I know I am late to the party, but I just got around to playing Wolfenstein: The Old Blood and I wanted to share my thoughts on it.
Warning: Contains spoilers for The Old Blood and The New Order
Wolfenstein: The Old Blood takes place before Wolfenstein: The New Order and follows series protagonist BJ Blazkowicz as he tracks down a document that will lead to General Deathshead’s compound. It is divided into two parts: Rudi Jäger and the Den of Wolves and The Dark Secrets of Helga von Schabbs. They introduce minor tweaks to The New Order’s combat, but fail to improve upon the narrative.
The first part, Rudi Jäger and the Den of Wolves, is the better of the two halves and features the titular Castle Wolfenstein. It is a little bit more stealth focused than the other half and allows the variety in gameplay to shine. Just like in The New Order, stealth can be utilized to get the drop on foes and the many weapons provide somewhat different ways in taking out enemies. While they all are guns, each one feels different and packs its own unique punch. A bolt-action sniper rifle, a pistol-like grenade launcher, and a new shotgun have been added to the mix; the shotgun feels a little redundant but the other two weapons are fun to use.
The worst part of the gameplay is the fact that nothing special happens. It is still the same core gameplay from The New Order, which is great, but there are no moments that try to play around with it at all. Other than the new weapons, the combat and stealth all fundamentally feel the same. I enjoyed my time with it, but I was disappointed that I was never surprised by anything it did.
Unfortunately, the narrative is significantly inferior to The New Order’s. BJ is basically just another first-person shooter protagonist and I did not care for him like I did in the prior game. The new characters have no memorable characteristics and the antagonist, Rudi Jäger, could be swapped out with a generic Nazi enemy in each scene and the story would lose nothing. Additionally, the game fails to do anything with the castle itself. Castle Wolfenstein was where the series started, it is an iconic location, yet it is easy to forget that it is something more than a normal castle.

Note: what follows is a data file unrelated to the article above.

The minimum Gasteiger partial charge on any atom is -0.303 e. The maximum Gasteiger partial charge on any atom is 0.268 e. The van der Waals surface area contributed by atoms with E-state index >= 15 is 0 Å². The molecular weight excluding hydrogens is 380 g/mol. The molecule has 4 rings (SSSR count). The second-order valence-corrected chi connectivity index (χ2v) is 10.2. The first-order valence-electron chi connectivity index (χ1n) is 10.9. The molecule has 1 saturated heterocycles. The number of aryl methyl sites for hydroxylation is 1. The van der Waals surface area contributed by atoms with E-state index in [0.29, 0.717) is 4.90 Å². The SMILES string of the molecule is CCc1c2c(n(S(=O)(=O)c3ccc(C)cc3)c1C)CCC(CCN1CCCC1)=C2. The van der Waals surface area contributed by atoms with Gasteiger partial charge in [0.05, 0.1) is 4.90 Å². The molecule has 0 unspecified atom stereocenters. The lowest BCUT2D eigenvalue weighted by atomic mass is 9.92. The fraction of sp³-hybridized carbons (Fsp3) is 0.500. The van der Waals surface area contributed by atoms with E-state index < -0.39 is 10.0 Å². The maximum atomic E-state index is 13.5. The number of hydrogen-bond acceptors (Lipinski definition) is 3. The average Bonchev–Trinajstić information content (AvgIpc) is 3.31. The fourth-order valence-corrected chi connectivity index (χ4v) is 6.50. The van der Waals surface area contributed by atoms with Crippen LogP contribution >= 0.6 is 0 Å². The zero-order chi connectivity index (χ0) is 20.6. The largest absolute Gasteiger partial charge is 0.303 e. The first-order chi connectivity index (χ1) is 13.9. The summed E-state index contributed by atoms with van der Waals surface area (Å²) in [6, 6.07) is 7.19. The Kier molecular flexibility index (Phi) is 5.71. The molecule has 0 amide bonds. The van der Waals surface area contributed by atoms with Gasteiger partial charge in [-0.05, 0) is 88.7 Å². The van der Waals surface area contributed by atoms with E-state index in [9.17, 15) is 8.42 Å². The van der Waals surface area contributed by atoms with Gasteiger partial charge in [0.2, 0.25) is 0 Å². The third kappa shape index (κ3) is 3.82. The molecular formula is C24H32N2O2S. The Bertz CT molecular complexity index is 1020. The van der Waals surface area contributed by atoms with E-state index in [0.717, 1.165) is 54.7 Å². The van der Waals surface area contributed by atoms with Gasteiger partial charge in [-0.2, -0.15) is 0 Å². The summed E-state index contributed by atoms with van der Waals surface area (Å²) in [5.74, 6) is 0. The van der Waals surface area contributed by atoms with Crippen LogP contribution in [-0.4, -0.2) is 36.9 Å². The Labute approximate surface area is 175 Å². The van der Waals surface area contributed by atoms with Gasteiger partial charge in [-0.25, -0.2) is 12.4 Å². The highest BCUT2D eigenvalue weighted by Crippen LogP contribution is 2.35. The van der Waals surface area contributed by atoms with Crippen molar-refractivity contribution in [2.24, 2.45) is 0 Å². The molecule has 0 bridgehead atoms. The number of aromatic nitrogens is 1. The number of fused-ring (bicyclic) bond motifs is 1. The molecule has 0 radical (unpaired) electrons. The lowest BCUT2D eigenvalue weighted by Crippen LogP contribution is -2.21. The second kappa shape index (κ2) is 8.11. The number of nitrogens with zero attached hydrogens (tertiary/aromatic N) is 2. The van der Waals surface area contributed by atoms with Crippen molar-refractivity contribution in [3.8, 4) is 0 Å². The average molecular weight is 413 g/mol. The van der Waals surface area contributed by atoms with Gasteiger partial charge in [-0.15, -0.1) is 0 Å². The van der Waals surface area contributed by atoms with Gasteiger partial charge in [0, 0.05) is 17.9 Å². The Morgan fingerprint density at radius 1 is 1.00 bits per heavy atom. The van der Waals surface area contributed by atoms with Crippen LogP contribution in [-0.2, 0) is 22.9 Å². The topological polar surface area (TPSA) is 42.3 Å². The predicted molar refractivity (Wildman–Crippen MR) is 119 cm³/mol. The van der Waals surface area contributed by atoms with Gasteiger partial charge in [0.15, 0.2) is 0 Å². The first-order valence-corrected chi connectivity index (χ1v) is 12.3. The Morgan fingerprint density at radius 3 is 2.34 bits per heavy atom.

The Dark Secrets of Helga von Schabbs fared a little better in terms of narrative but stumbled when it came to gameplay. Helga is still a little underwhelming of an antagonist, but she does have more depth to her than Rudi Jäger. Notes and other collectibles can be found around Castle Wolfenstein that detail the archaeological dig she is on and also reveal that she is a bit of a King Otto fanatic. The specific details of the dig are all revealed in these optional notes and can also be found in the second part, so even if she has little screen time, Helga seems more than just another Nazi.
None of the other characters that appear in Dark Secrets get any sort of depth. They exist solely to push the story forward and then probably die after their part is done. Eventually an evil force is released that starts turning all of the dead Nazis into zombies. It opens the story to more over the top opportunities, yet other than the last boss fight, does not do anything with the premise.
That lack of originality also makes the gameplay suffer. All of the zombie enemies are typical zombie cannon fodder and do not pose much of a threat at a distance. Some of the zombies wield guns but have the accuracy of a tipsy Stormtrooper. The only time these fights get fun is when normal enemies are thrown into the mix. Most of the living Nazis will turn once defeated, so killing an enemy will temporarily distract surrounding Nazis as they take care of their undead brethren. These types of fights are few and far between and even the great shooting mechanics cannot save the zombie sections from feeling like a slog.
The Old Blood was the result of combining two different DLCs into one standalone package; I wonder if Rudi Jäger and the Den of Wolves and The Dark Secrets of Helga von Schabbs had been developed as a unified game instead of two distinct parts, then would the resulting product be more cohesive. As is, the setup for both parts is intriguing, yet both fail to do anything special with the narrative or gameplay.
I keep saying the story was underwhelming, but I did find some enjoyment out of the ending. The final scene sees BJ and friends as they start to prepare for the assault on Deathshead’s compound. This attack serves as the prologue to The New Order and leads to BJ’s decade long coma. I found this interesting because the attack seems to be akin to the final climactic showdown that is seen in so many stories: The good guys know where the bad guys are and they use all their might to finish the fight once and for all. This ultimately concludes with the good guys standing atop the rubble of the bad guys’ ambitions and ends with everyone living Happily Forever After. Yet, the assault on Deathshead’s location fails. The failure is so spectacular, that the good guys do not have time to stand up, dust themselves off, and try again. BJ becomes a vegetable, the Allies take a huge blow, and the Nazis end up winning. The Old Blood’s ending seems to be optimistic, yet there is this ominous undertone to the whole thing, as the result of the attack is already known.
The Old Blood is worth a look for anyone who really liked the core gameplay of The New Order, but anyone who liked the narrative should approach with severe caution. It did not occur to me how big of a role the narrative in The New Order played in my enjoyment of it. Overall, I liked The Old Blood even if the narrative was a massive step down from its predecessor.
Riley Berry is an Associate Writer for MONG who wishes he could have a cool name like Blazkowicz. You can follow him on Twitter.